– On February 22, 2006, a small bomb exploded at the Santi Asoke Buddhist Sect, associated with leading Thaksin opponent Chamlong Srimuang; 

– On December 8, 2005, a small bomb exploded at a phone booth outside of Lumpini Park, which had become a site for recent anti-Thaksin rallies; and 

– On November 3, 2005, a small bomb exploded on property of the Manager Media Group, owned by leading Thaksin critic Sondhi Limthongkul.

While the US Embassy at the time would stop short of accusing Shinawatra of the New Year’s Eve blasts, its confidential cable indicates that Shinawatra was at least a likely suspect. Despite this, cables before and after the bombing illustrate a concerted effort by the US government to create political conditions in Thailand they knew would return Shinawatra and his allies to power. 

Considering these facts, Shinawatra is now only one of two prime suspects, the second being separatist groups in the far south, but groups whose violence has never extended to either of the locations of yesterday’s bombings.

Shinawatra’s Western Backing 

Despite Shinawatra’s use of violence and terrorism as a political tool, the US and Europe have afforded him virtual impunity while in power and afterwards while attempting to seize back power.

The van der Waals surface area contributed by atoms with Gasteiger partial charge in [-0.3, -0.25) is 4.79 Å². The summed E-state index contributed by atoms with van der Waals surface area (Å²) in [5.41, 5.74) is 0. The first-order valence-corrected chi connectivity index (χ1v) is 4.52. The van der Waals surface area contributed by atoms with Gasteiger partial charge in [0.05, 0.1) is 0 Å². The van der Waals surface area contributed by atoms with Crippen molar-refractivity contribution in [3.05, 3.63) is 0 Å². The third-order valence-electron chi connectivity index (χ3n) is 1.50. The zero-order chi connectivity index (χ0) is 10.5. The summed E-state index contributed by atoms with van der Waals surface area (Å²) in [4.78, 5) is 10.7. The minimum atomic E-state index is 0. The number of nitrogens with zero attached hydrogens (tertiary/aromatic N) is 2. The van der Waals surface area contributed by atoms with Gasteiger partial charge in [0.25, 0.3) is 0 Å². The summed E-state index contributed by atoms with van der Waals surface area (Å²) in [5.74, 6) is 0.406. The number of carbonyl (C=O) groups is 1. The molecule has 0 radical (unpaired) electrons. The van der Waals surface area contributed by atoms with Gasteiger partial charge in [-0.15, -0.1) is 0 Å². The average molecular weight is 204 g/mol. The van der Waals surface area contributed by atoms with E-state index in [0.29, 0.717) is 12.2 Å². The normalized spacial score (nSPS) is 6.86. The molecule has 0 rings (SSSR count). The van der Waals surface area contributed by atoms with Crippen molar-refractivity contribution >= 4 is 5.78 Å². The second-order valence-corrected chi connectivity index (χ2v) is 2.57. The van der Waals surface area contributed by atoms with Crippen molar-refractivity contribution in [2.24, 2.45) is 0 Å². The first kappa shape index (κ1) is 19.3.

Explaining this support is the utility Shinawatra provided the US and Europe while in power between 2001-2006.

This includes his commitment of Thai troops to the US invasion and occupation of Iraq in 2003,attempt to pass a US-Thai free trade agreement in 2004 without parliamentary scrutiny, allow the US to use Thai territory as part of its extraordinary rendition program and privatise Thailand’s national natural gas conglomerate, PTT.

The Wall Street Journal, in 2001 would write regarding Shinawatra’s privatisation of PTT in an article titled, “Thailand’s Privatization Efforts Get Boost From PTT’s Offering,” stating:

For PTT’s IPO, the government opted for a broad-based public offering instead of selling a minority stake to an individual strategic investor. The model jibes with Mr. Thaksin’s “privatization for Thais” campaign promise made during the approach to Thailand’s parliamentary election in January.

Among the foreign investors who assumed ownership of previously state-owned PTT included Chevron and Exxon, whose ownership of Thai assets for now nearly two decades, has been one of many points of contention for opponents of Shinawatra and his politics.

It is clear then why Shinawatra’s abuses and violence have not only been overlooked by the US and Europe but in many ways, aided and abetted by them.

Evidence is still forthcoming however, but considering Thailand’s current juncture, it is not likely a matter of who or why, but simply a matter of “how.”